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Int J Food Microbiol. 2013 Jun 3;164(1):99-107. doi: 10.1016/j.ijfoodmicro.2013.04.001. Epub 2013 Apr 9.

The antimicrobial effects of wood-associated polyphenols on food pathogens and spoilage organisms.

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1
University of Eastern Finland, Institute of Public Health and Clinical Nutrition, P.O. Box 1627, FI-70211 Kuopio, Finland.

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  • Int J Food Microbiol. 2013 Aug 16;166(1):163.

Abstract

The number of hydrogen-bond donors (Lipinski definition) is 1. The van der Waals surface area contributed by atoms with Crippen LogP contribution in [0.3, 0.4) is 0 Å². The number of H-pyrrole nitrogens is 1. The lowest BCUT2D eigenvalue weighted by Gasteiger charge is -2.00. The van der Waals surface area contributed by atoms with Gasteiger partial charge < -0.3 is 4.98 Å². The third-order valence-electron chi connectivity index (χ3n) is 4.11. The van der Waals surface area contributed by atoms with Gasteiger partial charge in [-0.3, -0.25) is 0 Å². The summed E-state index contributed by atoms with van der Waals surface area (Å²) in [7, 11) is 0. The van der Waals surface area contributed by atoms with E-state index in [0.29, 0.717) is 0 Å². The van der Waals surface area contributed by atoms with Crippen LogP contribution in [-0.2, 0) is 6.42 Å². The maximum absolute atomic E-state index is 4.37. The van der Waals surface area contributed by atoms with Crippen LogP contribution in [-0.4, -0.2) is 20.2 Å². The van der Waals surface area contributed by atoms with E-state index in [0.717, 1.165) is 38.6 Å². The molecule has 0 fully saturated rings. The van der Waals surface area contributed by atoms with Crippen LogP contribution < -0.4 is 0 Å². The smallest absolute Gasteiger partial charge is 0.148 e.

The antimicrobial effects of the wood-associated polyphenolic compounds pinosylvin, pinosylvin monomethyl ether, astringin, piceatannol, isorhapontin, isorhapontigenin, cycloXMe, dHIMP, ArX, and ArXOH were assessed against both Gram-negative (Salmonella) and Gram-positive bacteria (Listeria monocytogenes, Staphylococcus epidermidis, Staphylococcus aureus) and yeasts (Candida tropicalis, Saccharomyces cerevisiae). Particularly the stilbenes pinosylvin, its monomethyl ether and piceatannol demonstrated a clear antimicrobial activity, which in the case of pinosylvin was present also in food matrices like sauerkraut, gravlax and berry jam, but not in milk. The destabilization of the outer membrane of Gram-negative microorganisms, as well as interactions with the cell membrane, as indicated by the NPN uptake and LIVE/DEAD viability staining experiments, can be one of the specific mechanisms behind the antibacterial action. L. monocytogenes was particularly sensitive to pinosylvin, and this effect was also seen in L. monocytogenes internalized in intestinal Caco2 cells at non-cytotoxic pinosylvin concentrations. In general, the antimicrobial effects of pinosylvin were even more prominent than those of a related stilbene, resveratrol, well known for its various bioactivities. According to our results, pinosylvin could have potential as a natural disinfectant or biocide in some targeted applications.

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